LITTLE ROCK, Ark. (KTHV) For the next two weeks, students across Arkansas will be preparing and taking the benchmark tests.
The annual benchmark tests are indicators of student learning.
Maumelle Middle School Eighth grade teacher Rachel Blackwell wants her kids to do well on next week's benchmark tests.
"I want to show everybody else, hey, we're a great school. Come to MMS," says Blackwell.
Blackwell is helping her students prepare for the benchmarks by using previous test questions and games. The school's overall score is public and counselor Kelly DeVun says parents study those report cards carefully.
"We get a lot of parents who shop around for their kids and find the best school for their child," says DeVun.
Eighth grader Wandell Wright expects to score proficient or above on his benchmarks.
"When I go to college, I want to show them I scored really high in my math," says Wright.
Wright is part of Talented and Gifted or TAG. His previous benchmark tests qualified him for this unique program. High-performing students are also considered for the Duke Tip program that allows middle school students to take the ACTs or SATs alongside high schoolers.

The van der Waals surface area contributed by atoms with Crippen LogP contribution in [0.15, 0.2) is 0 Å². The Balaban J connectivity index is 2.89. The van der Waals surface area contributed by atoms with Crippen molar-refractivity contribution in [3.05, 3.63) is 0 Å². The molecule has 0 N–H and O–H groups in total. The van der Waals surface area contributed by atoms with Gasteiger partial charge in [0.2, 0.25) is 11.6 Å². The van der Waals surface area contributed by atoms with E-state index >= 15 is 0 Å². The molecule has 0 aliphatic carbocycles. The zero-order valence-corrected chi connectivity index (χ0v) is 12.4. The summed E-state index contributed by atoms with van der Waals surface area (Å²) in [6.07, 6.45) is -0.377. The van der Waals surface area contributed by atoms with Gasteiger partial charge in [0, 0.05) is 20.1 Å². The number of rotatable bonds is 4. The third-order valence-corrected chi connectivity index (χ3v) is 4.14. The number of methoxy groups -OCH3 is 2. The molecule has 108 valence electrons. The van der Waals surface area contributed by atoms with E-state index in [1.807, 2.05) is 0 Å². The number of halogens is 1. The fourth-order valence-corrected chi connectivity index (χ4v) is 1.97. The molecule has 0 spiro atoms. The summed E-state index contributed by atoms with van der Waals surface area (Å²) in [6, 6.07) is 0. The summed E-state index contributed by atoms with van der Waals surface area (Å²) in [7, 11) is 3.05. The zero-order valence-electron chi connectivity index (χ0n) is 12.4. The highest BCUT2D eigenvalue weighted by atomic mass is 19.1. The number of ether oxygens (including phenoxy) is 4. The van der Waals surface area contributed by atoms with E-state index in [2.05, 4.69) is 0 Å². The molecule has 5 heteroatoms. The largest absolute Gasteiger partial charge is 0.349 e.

"If they do well on the benchmarks then they possibly may do well on the AP class," says DeVun.
If they don't score well, students are placed in enrichment classes next year, which takes away one of their electives. Some students like Wright want to make sure that doesn't happen.
The scores are also a tool for parents and teachers to use to determine what areas the student needs to focus on. If a student has a low score in reading, a parent could decide their child needs to take remediation courses or get extra tutoring.
Making sure students are prepared for the big tests is a huge task for teachers because unlike in the typical classroom setting, the state does not allow teachers to help students who struggle over questions on benchmarks.